(Photo by Jonathan Newton / The Washington Post)

On Monday, Vox.com published maps of the most distinctive baby boys’ and girls’ names of 2013 by state. Using data from the Social Security Administration, Vox’s methodology involved dividing the number of babies with a given name in each state by the number of babies with that given name in the United States. (The SSA provides lists of the top 100 boys’ and girls’ baby names each year.)

Vox’s maps suggest that sports (and current events, in general) influence what parents name their children in a given year, which is hardly a new phenomenon. The potential effect is noticeable in Virginia and Maryland.

The most disproportionately popular boys’ name in Virginia in 2013 was Bryce, perhaps a result of Bryce Harper’s 2012 National League rookie of the year season. The most disproportionately popular boys’ name in Maryland in 2013 was Camden, perhaps a nod to Baltimore’s Camden Yards. Incidentally, there were an equal number of babies named Bryce and Camden in Virginia in 2013, according to the SSA’s data. The most disproportionately popular baby boys’ name in D.C. in 2013 was Khalil and I don’t have a sports explanation for that one. Maybe we’ll find out that 2014 was the year of Marcin.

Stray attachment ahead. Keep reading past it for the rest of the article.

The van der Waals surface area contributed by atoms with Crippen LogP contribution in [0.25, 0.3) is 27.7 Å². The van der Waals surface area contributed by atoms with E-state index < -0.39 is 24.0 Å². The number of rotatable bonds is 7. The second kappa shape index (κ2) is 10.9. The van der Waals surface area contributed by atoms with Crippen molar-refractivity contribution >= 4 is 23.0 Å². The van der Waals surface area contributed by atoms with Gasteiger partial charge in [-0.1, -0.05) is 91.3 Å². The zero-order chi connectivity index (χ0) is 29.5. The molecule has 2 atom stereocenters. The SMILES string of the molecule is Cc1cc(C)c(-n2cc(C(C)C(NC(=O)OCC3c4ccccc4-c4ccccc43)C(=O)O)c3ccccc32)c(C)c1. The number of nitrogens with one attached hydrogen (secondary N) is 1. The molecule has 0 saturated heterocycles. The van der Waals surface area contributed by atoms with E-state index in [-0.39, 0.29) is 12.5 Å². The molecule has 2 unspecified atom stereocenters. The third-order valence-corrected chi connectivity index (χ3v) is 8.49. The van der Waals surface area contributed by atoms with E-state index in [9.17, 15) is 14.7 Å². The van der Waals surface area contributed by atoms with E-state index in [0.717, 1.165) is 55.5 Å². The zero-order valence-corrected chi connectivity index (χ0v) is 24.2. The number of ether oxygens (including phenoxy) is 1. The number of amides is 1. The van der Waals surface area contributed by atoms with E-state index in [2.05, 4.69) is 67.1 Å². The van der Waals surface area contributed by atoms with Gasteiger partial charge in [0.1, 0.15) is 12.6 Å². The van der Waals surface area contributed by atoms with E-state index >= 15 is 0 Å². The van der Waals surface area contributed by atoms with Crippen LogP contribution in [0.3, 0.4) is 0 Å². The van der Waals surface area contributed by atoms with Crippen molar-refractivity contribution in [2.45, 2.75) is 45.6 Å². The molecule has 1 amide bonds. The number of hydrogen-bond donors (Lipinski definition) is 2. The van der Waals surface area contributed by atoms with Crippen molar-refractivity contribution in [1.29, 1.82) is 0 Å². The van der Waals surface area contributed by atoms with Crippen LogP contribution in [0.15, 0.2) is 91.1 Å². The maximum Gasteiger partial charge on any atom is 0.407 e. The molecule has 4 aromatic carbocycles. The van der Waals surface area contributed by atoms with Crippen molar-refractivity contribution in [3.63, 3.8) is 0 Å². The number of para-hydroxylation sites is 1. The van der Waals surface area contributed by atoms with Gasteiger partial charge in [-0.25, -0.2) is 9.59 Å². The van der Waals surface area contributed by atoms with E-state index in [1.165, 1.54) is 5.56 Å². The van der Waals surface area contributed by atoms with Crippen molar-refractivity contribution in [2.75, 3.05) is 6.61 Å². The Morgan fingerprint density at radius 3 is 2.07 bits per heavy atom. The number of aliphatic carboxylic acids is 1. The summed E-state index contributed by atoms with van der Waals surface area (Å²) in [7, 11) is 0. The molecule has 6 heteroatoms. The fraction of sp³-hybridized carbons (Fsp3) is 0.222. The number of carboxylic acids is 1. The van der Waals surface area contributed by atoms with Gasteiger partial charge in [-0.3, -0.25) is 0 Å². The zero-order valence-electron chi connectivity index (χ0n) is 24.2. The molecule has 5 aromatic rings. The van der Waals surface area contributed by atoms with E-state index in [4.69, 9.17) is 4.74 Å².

Other distinctive boys names from Vox’s maps that could be partly explained by sports:

– Braxton in Ohio, thanks to Ohio State quarterback Braxton Miller. (There could be an uptick in Cardales if sophomore QB Cardale Jones leads the Buckeyes to a national championship on Monday.)

– Iker in Texas, thanks, perhaps, to Spanish goalkeeper Iker Casillas?

– Peyton, which regularly ranks among the top 100 boys’ names in Tennessee, thanks to former Vols quarterback Peyton Manning.

(Tommy Gilligan-USA TODAY Sports)